Christmas will definitely be coming early for some of the people who live in Manus Province, Papua New Guinea. Unfortunately not for those who remain in the contentiously known detention centre on the main island, but for many of those who live on the small and nearby island of Rambutso.

Richard Vaughan has written for Wood Review for close on 20 years and is a contributing editor. He lives in Brisbane and teaches woodwork classes from his Sumner Park workshop. A friend, a former student in fact, discovered a while back she had a familial link with Rambutso and then went on to reconnect with the place. In time Lynne Shori set up a foundation, the Friends of Rambutso, a network and support group for its island communities.

A matter of months ago the idea of Richard’s involvement hatched into a plan that just kept growing and has now absorbed much of his energy for the last month or more.

Offering to make a practical contribution to the people of Rambutso, Richard volunteered to teach woodwork, and the response from the locals both here and in that place has been overwhelmingly positive. When the word first went out to the population of 350 to 400 people, over 100 signed up for Richard’s classes! And if word continues to spread to nearby island communities who knows how much that number could swell. This could be the start of a Woodworking Nation!

Judging by the images on the foundation’s Facebook page, Rambutso is a beautiful place, but tropical paradise can come at the cost of, and is perhaps due to, the absence of modern infrastructure. There is no power on Rambutso – so woodworking will be definitely be the unplugged kind as bodger style furniture is what Richard aims to teach.

In just three short weeks Richard, as great a teacher as he is, won’t be able to get 100 odd people through all the finer points of bodging, so the initial idea has now evolved into a pilot program. Initially a smaller group will receive basic training so they can pass that on and show others how to make shavings. Richard’s first visit is now planned to be a pilot program that there are hopes for extending throughout other areas.

There weren’t many tools on the island however. Apart from some axes and chainsaws all they had could be fitted into one small carry bag. So before woodworking can begin, tools had to be procured and shipped over.

Below: 90 odd chisels and carving gouges were donated by friends.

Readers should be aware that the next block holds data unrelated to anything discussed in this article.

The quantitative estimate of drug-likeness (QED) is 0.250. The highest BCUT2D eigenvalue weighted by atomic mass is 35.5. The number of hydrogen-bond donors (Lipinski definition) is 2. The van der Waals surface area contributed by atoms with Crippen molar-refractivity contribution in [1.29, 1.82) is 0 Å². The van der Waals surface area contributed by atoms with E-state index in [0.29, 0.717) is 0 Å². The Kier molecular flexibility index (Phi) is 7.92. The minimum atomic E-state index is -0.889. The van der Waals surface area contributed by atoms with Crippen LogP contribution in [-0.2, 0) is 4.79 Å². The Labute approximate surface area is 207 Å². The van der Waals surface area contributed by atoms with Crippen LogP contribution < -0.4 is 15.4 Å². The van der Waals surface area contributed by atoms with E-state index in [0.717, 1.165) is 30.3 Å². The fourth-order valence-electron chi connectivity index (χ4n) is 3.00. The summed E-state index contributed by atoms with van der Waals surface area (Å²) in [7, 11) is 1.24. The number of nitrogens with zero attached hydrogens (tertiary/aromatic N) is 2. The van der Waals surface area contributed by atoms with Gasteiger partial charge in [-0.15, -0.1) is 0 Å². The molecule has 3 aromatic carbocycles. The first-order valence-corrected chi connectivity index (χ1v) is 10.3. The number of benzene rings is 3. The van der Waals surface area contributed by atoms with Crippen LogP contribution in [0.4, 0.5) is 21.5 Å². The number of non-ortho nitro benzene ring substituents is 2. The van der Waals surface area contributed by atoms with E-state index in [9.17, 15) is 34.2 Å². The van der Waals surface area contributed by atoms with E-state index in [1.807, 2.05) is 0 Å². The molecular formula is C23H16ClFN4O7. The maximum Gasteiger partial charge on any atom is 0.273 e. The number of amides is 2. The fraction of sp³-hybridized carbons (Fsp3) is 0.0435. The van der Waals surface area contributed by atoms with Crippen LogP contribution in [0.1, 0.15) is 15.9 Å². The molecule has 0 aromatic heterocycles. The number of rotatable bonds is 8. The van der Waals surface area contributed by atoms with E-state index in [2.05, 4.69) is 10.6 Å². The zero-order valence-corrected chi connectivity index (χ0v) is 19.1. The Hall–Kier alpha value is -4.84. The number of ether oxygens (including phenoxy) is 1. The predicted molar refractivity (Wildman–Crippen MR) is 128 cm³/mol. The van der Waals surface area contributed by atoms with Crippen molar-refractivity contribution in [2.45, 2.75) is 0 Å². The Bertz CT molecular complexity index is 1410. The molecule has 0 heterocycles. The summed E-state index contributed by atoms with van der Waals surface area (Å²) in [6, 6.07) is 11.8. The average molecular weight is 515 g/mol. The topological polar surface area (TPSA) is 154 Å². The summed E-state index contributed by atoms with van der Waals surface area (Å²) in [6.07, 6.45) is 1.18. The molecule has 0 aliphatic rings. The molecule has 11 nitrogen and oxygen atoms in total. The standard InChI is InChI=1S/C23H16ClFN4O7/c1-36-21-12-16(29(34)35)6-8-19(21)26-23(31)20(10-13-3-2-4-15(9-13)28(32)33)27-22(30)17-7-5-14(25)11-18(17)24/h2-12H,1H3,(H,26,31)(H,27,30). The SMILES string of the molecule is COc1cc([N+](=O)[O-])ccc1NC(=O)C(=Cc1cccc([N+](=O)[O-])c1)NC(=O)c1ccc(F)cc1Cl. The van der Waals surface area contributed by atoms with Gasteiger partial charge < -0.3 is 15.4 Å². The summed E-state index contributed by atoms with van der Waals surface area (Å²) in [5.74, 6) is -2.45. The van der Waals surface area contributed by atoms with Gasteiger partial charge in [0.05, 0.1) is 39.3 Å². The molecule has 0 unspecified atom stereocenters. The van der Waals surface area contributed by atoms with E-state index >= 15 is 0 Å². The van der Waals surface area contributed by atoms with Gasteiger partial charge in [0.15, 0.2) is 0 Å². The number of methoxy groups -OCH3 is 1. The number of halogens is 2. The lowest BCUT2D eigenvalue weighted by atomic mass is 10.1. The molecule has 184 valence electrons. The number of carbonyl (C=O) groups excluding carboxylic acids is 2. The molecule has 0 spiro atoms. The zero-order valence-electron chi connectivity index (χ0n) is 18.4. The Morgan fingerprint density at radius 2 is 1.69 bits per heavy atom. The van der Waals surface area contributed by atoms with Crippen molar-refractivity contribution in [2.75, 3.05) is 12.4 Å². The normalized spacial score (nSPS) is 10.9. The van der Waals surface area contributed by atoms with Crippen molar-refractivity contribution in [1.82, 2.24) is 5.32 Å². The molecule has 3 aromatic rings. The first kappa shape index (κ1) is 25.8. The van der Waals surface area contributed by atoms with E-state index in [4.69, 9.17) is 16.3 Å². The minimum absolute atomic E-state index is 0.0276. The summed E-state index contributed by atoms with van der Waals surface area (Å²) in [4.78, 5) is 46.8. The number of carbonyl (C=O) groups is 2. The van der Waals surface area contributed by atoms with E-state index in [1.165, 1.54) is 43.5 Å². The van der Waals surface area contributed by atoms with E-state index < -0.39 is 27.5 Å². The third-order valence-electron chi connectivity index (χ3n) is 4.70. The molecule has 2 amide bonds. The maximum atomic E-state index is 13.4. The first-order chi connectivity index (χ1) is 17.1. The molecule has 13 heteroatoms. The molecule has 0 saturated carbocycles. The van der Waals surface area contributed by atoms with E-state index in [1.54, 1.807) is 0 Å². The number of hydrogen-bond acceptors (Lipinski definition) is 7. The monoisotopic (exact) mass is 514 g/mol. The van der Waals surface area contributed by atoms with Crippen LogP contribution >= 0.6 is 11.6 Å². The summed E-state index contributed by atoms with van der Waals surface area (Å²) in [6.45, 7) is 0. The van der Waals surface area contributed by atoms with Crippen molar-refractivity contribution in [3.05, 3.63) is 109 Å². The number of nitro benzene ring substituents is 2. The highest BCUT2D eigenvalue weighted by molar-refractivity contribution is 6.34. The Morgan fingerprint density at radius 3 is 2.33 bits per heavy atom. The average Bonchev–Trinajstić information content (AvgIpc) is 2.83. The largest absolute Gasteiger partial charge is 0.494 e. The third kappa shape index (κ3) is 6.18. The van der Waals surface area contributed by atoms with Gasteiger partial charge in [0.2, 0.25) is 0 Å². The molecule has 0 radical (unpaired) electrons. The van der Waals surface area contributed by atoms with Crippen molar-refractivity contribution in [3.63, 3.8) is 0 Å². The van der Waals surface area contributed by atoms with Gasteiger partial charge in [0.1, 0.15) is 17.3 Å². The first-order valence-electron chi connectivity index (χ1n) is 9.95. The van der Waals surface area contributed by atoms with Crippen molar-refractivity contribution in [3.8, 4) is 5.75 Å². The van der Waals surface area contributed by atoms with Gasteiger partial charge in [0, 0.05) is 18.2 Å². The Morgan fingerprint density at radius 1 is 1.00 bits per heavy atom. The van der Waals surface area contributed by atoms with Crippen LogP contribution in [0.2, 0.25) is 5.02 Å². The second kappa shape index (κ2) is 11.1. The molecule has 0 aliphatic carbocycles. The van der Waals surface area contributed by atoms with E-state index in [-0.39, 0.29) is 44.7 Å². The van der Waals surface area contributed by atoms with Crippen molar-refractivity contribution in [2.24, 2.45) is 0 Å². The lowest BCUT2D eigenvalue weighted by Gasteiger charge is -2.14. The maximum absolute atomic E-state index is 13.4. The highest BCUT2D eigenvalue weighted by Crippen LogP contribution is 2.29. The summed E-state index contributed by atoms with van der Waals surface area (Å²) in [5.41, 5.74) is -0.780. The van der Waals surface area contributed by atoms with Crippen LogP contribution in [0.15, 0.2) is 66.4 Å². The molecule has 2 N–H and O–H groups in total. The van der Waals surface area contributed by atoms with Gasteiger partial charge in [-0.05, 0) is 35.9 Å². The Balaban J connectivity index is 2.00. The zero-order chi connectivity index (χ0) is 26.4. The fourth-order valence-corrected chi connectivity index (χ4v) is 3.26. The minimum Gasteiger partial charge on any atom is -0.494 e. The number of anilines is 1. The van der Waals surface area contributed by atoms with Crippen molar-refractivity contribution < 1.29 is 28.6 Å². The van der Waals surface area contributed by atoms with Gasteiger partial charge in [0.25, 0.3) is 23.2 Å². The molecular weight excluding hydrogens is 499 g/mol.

Once Richard put the word out to his network it didn’t take long to receive offers of new and unused but still sound tools and equipment. Friends also assisted in refurbishing and even making some of the tools that will be sent.

The response that Richard received once he put the word out, reminded him of the support he received from the woodworking community in 2011 when his workshop went under water during the Brisbane floods. (He wrote about that in issue 71 of Wood Review magazine.)

As an example, of 90 or so chisels donated, most needed regrinding and sharpening and friends came to his workshop to help with that. Another mate helped make drawknives, while another built some hand-powered grinders for sharpening.

Below: Some of the drawknives made from jointer blades.


At the time of my visit the last of 21 crates were being packed. Richard built some of the crates from plywood, repurposed others and has used several large blue plastic barrels that will quickly find a use as water storage on the island.

Included in the shipment are 12 vices, panel and backsaws, braces and bits, files, rasps, drawknives, spokeshaves, hammers, adze heads and also an assortment of garden tools.

Below: Adzes restored and ready.


The shipment would be collected by Transfield (the company that runs the detention centre) consigned to Lorengau on Manus Island, where it will be loaded onto a banana boat bound for Rambutso. Richard’s own voyage in early January will involve flying to Port Moresby and then Manus Island before taking the five hour motor boat trip to the even smaller island of Bundrou where he'll be based.

But at home there’s still more preparation to be done. One of the first tasks will be to build some shavehorses. These ingenious clamping devices that can hold irregularly shaped work by foot pressure from the seated user will be indispensible for shaping components. Before he gets there though, Richard will do a trial run in his own workshop of building one with hand tools alone. Of course he knows how to do it, he just wants to streamline the process because there won’t be a minute to waste on ‘problem solving’, for example making jigs to get the required angles right. He’ll also give similar thought to some of the furniture he’ll be showing his new students to make.

As well as teaching bodging techniques Richard hopes that the locals may be sparked to rediscover their own traditional canoe building and crafting skills, put into abeyance since the use of tinnies and motor boats has taken over.

Learning a new language is another task Richard is trying to rapidly get on with with because mostly pidgin is spoken in Rambutso although some people know English.

During his stay Richard will be living a very down-to-earth lifestyle. With no electricity for refrigeration it will be a matter of today’s catch going straight to the campfire, then topped up with sago, the local staple. Lights go out when mother nature says so on Rambutso, so there’ll be quiet evenings ahead in his dwelling made from woven sago palm leaves.

We’re looking forward to bringing you an update on Richard’s experience in Bundrou in a forthcoming issue of Australian Wood Review magazine.

Story by Linda Nathan, Wood Review print and online editor.

Learn more about Richard here, and on his website



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